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    Mayo Clinic Q and A: Fecal transplant for treatment of Clostridium difficile

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DEAR MAYO CLINIC: I’ve had recurring instances of C. diff. that normally is treated with antibiotics. I have read about fecal transplant as a potential treatment. How does this work?

ANSWER: Clostridium difficile, also known as Clostridioides difficile and often called C. diff., is a bacterium that causes gastrointestinal symptoms ranging from diarrhea to life-threatening inflammation of the colon. In many cases, antibiotics are an effective treatment. If the infection recurs after two or three rounds of antibiotics, a fecal transplant may be an appropriate alternative.

C. diff. bacteria are found throughout the environment — in soil; air; water; human and animal feces; and food products, such as processed meats. C. diff. is now the most common infection affecting hospital patients. The most common risk factors for C. diff. are taking antibiotics, being older than 65, and being in a hospital or other health care facility.

Taking antibiotics can lead to C. diff. infection by disrupting the healthy balance of bacteria that’s normally present in your intestines. The intestines contain about 1,000–2,000 different kinds of bacteria. Many of them help protect your body from infection. When you take antibiotics to treat an infection, such as for a sinus, urinary tract or kidney infection, those drugs destroy many of the helpful bacteria in the gut along with the bacteria causing the infection. Without enough healthy bacteria to keep it in check, C. diff. quickly can grow out of control.

While antibiotics can contribute to C. diff. infection, some antibiotics, such as vancomycin or fidaxomicin, also can effectively eliminate C. diff. infection. In about 75% to 80% of people who get C. diff., one round of antibiotics is enough to get rid of the infection and prevent it from recurring.

For the other 20% to 25%, a recurrence happens because the antibiotics again take out too much of the good bacteria with the C. diff. Once C. diff. infection recurs, the chances of it returning again after a second round of antibiotics is 40%. After three or more occurrences, the risk of another infection rises to 60%.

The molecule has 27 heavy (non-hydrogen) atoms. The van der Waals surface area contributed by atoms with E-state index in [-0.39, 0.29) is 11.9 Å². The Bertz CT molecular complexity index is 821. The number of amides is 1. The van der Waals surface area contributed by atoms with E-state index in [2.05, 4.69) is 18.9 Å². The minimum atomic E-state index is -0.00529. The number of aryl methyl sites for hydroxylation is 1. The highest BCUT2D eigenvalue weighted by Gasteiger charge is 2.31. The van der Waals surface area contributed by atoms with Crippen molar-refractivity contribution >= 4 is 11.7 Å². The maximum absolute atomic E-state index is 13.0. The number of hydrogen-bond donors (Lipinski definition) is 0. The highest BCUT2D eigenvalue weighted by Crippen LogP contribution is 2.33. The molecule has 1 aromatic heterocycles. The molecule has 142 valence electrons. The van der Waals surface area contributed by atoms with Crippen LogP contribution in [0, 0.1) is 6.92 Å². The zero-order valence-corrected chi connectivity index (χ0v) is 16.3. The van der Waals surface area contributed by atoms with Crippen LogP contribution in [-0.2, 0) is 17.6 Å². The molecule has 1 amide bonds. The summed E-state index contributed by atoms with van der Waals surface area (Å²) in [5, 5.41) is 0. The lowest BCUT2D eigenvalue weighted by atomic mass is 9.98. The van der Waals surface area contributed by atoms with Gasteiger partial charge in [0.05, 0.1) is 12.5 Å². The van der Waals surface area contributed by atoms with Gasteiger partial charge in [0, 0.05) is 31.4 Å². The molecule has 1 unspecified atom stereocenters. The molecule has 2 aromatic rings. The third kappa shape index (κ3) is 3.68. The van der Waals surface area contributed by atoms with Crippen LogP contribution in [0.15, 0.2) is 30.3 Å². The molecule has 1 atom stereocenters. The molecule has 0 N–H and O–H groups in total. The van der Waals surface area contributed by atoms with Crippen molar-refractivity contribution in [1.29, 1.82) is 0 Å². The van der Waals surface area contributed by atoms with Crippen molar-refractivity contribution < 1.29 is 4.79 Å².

One way to break the cycle of recurrent infections is to restore the natural balance of healthy bacteria in the intestines. This can be done through a process known as fecal microbiota transplantation. The procedure — considered investigational at this time — restores healthy intestinal bacteria by placing another person’s processed stool into the colon of a person affected by recurrent C. diff. infections.

Potential donors need to go through a strict screening process that involves an extensive list of medical history questions before they can be approved as donors. They also need to undergo comprehensive testing for infections in the blood and stool.

Once a donor is approved, his or her stool is collected, mixed with saline water and filtered. Then the stool mixture is transferred into the patient’s colon, most commonly via a colonoscope — a thin, flexible tube with a small camera at the tip.

The procedure is considered to be generally safe. The Food and Drug Administration, however, recently released a report about two patients who underwent fecal transplantation and contracted drug-resistant infections. It’s unclear if these cases were related to fecal transplants for C. diff. or if the fecal transplants were done for another condition. More needs to be learned about those incidents, but they speak to the importance of carefully and methodically screening donors.

Clinical trials to study fecal transplants are underway at medical centers across the country, including Mayo Clinic. So far, research has shown that this procedure can reduce the risk of contracting another C. diff. infection in people who have had three or more of the infections. In this patient population, the risk has been reduced from 60% down to less than 15%. With these findings in mind, this treatment appears to show significant promise in providing a more effective treatment option for recurrent C. diff. infections. — Dr. Sahil Khanna, Gastroenterology, Mayo Clinic, Rochester, Minnesota